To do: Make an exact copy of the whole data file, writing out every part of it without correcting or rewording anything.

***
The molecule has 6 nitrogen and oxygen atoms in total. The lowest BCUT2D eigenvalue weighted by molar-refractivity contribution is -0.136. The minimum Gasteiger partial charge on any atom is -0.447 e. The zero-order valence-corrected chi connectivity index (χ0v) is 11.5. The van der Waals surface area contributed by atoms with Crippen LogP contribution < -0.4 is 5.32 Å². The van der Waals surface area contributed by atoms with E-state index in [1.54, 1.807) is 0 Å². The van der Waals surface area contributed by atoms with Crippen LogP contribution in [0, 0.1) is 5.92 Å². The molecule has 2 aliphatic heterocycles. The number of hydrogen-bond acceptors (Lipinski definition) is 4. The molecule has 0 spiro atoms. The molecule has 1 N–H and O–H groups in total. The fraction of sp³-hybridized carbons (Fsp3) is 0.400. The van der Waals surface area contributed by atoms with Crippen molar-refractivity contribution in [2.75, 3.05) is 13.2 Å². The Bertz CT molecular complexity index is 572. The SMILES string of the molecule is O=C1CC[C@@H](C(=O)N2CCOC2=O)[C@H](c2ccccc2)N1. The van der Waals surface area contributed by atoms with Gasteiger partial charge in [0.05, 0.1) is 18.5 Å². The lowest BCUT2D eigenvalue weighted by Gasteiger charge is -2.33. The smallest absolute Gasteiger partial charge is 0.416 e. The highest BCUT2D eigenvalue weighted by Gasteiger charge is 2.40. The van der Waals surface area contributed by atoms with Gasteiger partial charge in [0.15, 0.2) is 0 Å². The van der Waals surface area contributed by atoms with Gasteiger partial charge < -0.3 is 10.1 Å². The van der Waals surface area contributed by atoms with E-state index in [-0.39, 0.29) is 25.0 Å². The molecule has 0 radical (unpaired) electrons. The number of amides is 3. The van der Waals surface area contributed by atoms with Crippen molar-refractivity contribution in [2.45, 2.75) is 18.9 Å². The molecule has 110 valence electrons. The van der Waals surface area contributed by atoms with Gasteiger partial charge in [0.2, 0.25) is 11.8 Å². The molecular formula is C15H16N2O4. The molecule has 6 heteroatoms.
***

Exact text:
The molecule has 6 nitrogen and oxygen atoms in total. The lowest BCUT2D eigenvalue weighted by molar-refractivity contribution is -0.136. The minimum Gasteiger partial charge on any atom is -0.447 e. The zero-order valence-corrected chi connectivity index (χ0v) is 11.5. The van der Waals surface area contributed by atoms with Crippen LogP contribution < -0.4 is 5.32 Å². The van der Waals surface area contributed by atoms with E-state index in [1.54, 1.807) is 0 Å². The van der Waals surface area contributed by atoms with Crippen LogP contribution in [0, 0.1) is 5.92 Å². The molecule has 2 aliphatic heterocycles. The number of hydrogen-bond acceptors (Lipinski definition) is 4. The molecule has 0 spiro atoms. The molecule has 1 N–H and O–H groups in total. The fraction of sp³-hybridized carbons (Fsp3) is 0.400. The van der Waals surface area contributed by atoms with Crippen molar-refractivity contribution in [2.75, 3.05) is 13.2 Å². The Bertz CT molecular complexity index is 572. The SMILES string of the molecule is O=C1CC[C@@H](C(=O)N2CCOC2=O)[C@H](c2ccccc2)N1. The van der Waals surface area contributed by atoms with Gasteiger partial charge in [0.05, 0.1) is 18.5 Å². The lowest BCUT2D eigenvalue weighted by Gasteiger charge is -2.33. The smallest absolute Gasteiger partial charge is 0.416 e. The highest BCUT2D eigenvalue weighted by Gasteiger charge is 2.40. The van der Waals surface area contributed by atoms with Gasteiger partial charge in [0.15, 0.2) is 0 Å². The van der Waals surface area contributed by atoms with Gasteiger partial charge < -0.3 is 10.1 Å². The van der Waals surface area contributed by atoms with E-state index in [-0.39, 0.29) is 25.0 Å². The molecule has 0 radical (unpaired) electrons. The number of amides is 3. The van der Waals surface area contributed by atoms with Crippen molar-refractivity contribution in [2.45, 2.75) is 18.9 Å². The molecule has 110 valence electrons. The van der Waals surface area contributed by atoms with Gasteiger partial charge in [0.2, 0.25) is 11.8 Å². The molecular formula is C15H16N2O4. The molecule has 6 heteroatoms.